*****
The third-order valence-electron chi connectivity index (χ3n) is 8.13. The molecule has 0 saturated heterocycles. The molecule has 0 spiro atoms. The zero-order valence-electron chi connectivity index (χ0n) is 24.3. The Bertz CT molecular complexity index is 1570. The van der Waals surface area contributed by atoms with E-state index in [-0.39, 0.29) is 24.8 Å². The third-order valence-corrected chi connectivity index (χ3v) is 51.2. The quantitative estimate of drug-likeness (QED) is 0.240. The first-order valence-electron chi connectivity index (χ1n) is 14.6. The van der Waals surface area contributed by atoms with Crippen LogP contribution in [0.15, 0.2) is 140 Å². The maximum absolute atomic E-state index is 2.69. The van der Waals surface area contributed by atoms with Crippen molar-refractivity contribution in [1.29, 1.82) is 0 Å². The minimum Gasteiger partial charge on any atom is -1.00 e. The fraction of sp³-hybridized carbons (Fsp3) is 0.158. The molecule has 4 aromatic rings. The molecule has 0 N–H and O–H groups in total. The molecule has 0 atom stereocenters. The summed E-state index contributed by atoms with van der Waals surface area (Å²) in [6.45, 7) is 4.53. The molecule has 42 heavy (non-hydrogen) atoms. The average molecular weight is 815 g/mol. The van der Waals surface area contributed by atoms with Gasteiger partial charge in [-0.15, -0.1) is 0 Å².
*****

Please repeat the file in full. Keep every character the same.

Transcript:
The third-order valence-electron chi connectivity index (χ3n) is 8.13. The molecule has 0 saturated heterocycles. The molecule has 0 spiro atoms. The zero-order valence-electron chi connectivity index (χ0n) is 24.3. The Bertz CT molecular complexity index is 1570. The van der Waals surface area contributed by atoms with E-state index in [-0.39, 0.29) is 24.8 Å². The third-order valence-corrected chi connectivity index (χ3v) is 51.2. The quantitative estimate of drug-likeness (QED) is 0.240. The first-order valence-electron chi connectivity index (χ1n) is 14.6. The van der Waals surface area contributed by atoms with Crippen LogP contribution in [0.15, 0.2) is 140 Å². The maximum absolute atomic E-state index is 2.69. The van der Waals surface area contributed by atoms with Crippen molar-refractivity contribution in [1.29, 1.82) is 0 Å². The minimum Gasteiger partial charge on any atom is -1.00 e. The fraction of sp³-hybridized carbons (Fsp3) is 0.158. The molecule has 4 aromatic rings. The molecule has 0 N–H and O–H groups in total. The molecule has 0 atom stereocenters. The summed E-state index contributed by atoms with van der Waals surface area (Å²) in [6.45, 7) is 4.53. The molecule has 42 heavy (non-hydrogen) atoms. The average molecular weight is 815 g/mol. The van der Waals surface area contributed by atoms with Gasteiger partial charge in [-0.15, -0.1) is 0 Å².